No business-secrets fluffery here, though Weatherford does credit Genghis Khan and company for seeking “not merely to conquer the world but to impose a global order based on free trade, a single international law, and a universal alphabet with which to write all the languages of the world.” Not that the world was necessarily appreciative: the Mongols were renowned for, well, intemperance in war and peace, even if Weatherford does go rather lightly on the atrocities-and-butchery front. Instead, he accentuates the positive changes the Mongols, led by a visionary Genghis Khan, brought to the vast territories they conquered, if ever so briefly: the use of carpets, noodles, tea, playing cards, lemons, carrots, fabrics, and even a few words, including the cheer hurray. (Oh, yes, and flame throwers, too.) Why, then, has history remembered Genghis and his comrades so ungenerously? Whereas Geoffrey Chaucer considered him “so excellent a lord in all things,” Genghis is a byword for all that is savage and terrible; the word “Mongol” figures, thanks to the pseudoscientific racism of the 19th century, as the root of “mongoloid,” a condition attributed to genetic throwbacks to seed sown by Mongol invaders during their decades of ravaging Europe. (Bad science, that, but Dr. Down’s son himself argued that imbeciles “derived from an earlier form of the Mongol stock and should be considered more ‘pre-human, rather than human.’ ”) Weatherford’s lively analysis restores the Mongols’ reputation, and it takes some wonderful learned detours—into, for instance, the history of the so-called Secret History of the Mongols, which the Nazis raced to translate in the hope that it would help them conquer Russia, as only the Mongols had succeeded in doing.

A horde-pleaser, well-written and full of surprises.

Pub Date: March 2, 2004

ISBN: 0-609-61062-7

Page Count: 320

Publisher: Crown

Review Posted Online: May 19, 2010

Kirkus Reviews Issue: Dec. 1, 2003

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Chronology, photographs and personal knowledge combine to make a memorable commemorative presentation.

Jackie Kennedy's secret service agent Hill and co-author McCubbin team up for a follow-up to Mrs. Kennedy and Me (2012) in this well-illustrated narrative of those five days 50 years ago when President John F. Kennedy was assassinated.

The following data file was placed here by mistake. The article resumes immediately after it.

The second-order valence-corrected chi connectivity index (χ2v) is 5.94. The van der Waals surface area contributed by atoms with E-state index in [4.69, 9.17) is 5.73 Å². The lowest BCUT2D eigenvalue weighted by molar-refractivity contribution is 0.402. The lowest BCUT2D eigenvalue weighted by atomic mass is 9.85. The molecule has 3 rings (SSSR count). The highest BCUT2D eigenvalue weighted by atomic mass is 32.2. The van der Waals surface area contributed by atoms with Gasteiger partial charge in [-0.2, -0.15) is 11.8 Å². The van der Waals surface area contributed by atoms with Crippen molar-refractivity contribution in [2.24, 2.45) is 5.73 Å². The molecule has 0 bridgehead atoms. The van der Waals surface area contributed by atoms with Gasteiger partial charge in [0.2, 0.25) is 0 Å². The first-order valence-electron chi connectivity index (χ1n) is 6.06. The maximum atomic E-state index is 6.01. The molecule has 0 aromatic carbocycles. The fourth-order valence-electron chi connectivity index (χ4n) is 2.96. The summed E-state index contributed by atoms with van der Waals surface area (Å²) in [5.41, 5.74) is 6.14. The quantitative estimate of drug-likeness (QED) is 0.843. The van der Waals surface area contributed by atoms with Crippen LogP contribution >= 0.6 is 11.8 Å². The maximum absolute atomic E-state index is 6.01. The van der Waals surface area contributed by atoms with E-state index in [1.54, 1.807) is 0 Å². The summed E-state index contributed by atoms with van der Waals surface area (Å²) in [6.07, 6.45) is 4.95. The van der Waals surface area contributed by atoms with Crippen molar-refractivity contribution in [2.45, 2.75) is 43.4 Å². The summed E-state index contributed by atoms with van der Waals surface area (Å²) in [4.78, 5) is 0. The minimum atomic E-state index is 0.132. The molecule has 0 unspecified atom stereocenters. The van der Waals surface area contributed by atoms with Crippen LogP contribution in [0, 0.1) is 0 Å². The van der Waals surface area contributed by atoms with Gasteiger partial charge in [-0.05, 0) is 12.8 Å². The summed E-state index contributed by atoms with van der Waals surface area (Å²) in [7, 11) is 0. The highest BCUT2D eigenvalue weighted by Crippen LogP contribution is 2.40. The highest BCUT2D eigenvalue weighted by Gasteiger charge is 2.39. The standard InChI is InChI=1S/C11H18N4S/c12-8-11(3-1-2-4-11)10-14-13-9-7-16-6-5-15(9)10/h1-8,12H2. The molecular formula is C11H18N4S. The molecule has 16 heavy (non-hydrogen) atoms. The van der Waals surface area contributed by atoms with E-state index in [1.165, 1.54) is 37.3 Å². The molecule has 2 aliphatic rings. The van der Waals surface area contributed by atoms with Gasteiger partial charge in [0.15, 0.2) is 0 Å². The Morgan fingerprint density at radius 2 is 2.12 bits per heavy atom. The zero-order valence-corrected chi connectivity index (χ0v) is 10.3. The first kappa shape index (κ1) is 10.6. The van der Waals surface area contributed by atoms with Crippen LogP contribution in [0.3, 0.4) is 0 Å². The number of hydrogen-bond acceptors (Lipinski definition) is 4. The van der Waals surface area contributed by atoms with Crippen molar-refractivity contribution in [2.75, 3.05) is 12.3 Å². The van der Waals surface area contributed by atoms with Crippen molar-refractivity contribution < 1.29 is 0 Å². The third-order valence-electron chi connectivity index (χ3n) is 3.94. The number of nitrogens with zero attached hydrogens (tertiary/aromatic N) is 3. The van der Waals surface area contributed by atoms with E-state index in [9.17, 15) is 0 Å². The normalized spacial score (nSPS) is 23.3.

Since Hill was part of the secret service detail assigned to protect the president and his wife, his firsthand account of those days is unique. The chronological approach, beginning before the presidential party even left the nation's capital on Nov. 21, shows Kennedy promoting his “New Frontier” policy and how he was received by Texans in San Antonio, Houston and Fort Worth before his arrival in Dallas. A crowd of more than 8,000 greeted him in Houston, and thousands more waited until 11 p.m. to greet the president at his stop in Fort Worth. Photographs highlight the enthusiasm of those who came to the airports and the routes the motorcades followed on that first day. At the Houston Coliseum, Kennedy addressed the leaders who were building NASA for the planned moon landing he had initiated. Hostile ads and flyers circulated in Dallas, but the president and his wife stopped their motorcade to respond to schoolchildren who held up a banner asking the president to stop and shake their hands. Hill recounts how, after Lee Harvey Oswald fired his fatal shots, he jumped onto the back of the presidential limousine. He was present at Parkland Hospital, where the president was declared dead, and on the plane when Lyndon Johnson was sworn in. Hill also reports the funeral procession and the ceremony in Arlington National Cemetery. “[Kennedy] would have not wanted his legacy, fifty years later, to be a debate about the details of his death,” writes the author. “Rather, he would want people to focus on the values and ideals in which he so passionately believed.”

Chronology, photographs and personal knowledge combine to make a memorable commemorative presentation.

Pub Date: Nov. 19, 2013

ISBN: 978-1-4767-3149-0

Page Count: 256

Publisher: Gallery Books/Simon & Schuster

Review Posted Online: Sept. 20, 2013

Kirkus Reviews Issue: Oct. 1, 2013